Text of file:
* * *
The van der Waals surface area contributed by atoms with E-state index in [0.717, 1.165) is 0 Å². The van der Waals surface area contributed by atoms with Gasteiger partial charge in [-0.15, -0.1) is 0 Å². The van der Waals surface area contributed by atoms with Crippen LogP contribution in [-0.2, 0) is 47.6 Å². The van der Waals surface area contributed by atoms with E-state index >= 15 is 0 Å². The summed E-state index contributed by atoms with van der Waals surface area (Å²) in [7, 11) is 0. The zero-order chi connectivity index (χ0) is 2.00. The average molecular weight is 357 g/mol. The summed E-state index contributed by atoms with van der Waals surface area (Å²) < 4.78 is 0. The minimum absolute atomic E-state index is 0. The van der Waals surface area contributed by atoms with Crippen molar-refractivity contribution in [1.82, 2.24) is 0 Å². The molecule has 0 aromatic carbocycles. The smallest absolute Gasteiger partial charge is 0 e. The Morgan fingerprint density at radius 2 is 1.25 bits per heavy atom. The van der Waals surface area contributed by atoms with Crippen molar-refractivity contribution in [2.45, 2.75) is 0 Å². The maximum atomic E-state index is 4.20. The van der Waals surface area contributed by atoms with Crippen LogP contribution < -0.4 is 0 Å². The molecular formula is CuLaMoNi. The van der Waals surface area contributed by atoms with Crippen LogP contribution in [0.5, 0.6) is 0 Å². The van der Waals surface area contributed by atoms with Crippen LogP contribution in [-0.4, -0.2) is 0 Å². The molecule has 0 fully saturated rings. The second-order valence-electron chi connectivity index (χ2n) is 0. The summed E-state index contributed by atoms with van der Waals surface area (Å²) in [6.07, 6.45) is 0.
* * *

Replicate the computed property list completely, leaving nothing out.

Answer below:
The van der Waals surface area contributed by atoms with E-state index in [0.717, 1.165) is 0 Å². The van der Waals surface area contributed by atoms with Gasteiger partial charge in [-0.15, -0.1) is 0 Å². The van der Waals surface area contributed by atoms with Crippen LogP contribution in [-0.2, 0) is 47.6 Å². The van der Waals surface area contributed by atoms with E-state index >= 15 is 0 Å². The summed E-state index contributed by atoms with van der Waals surface area (Å²) in [7, 11) is 0. The zero-order chi connectivity index (χ0) is 2.00. The average molecular weight is 357 g/mol. The summed E-state index contributed by atoms with van der Waals surface area (Å²) < 4.78 is 0. The minimum absolute atomic E-state index is 0. The van der Waals surface area contributed by atoms with Crippen molar-refractivity contribution in [1.82, 2.24) is 0 Å². The molecule has 0 aromatic carbocycles. The smallest absolute Gasteiger partial charge is 0 e. The Morgan fingerprint density at radius 2 is 1.25 bits per heavy atom. The van der Waals surface area contributed by atoms with Crippen molar-refractivity contribution in [2.45, 2.75) is 0 Å². The maximum atomic E-state index is 4.20. The van der Waals surface area contributed by atoms with Crippen LogP contribution < -0.4 is 0 Å². The molecular formula is CuLaMoNi. The van der Waals surface area contributed by atoms with Crippen LogP contribution in [0.5, 0.6) is 0 Å². The van der Waals surface area contributed by atoms with Crippen LogP contribution in [-0.4, -0.2) is 0 Å². The molecule has 0 fully saturated rings. The second-order valence-electron chi connectivity index (χ2n) is 0. The summed E-state index contributed by atoms with van der Waals surface area (Å²) in [6.07, 6.45) is 0.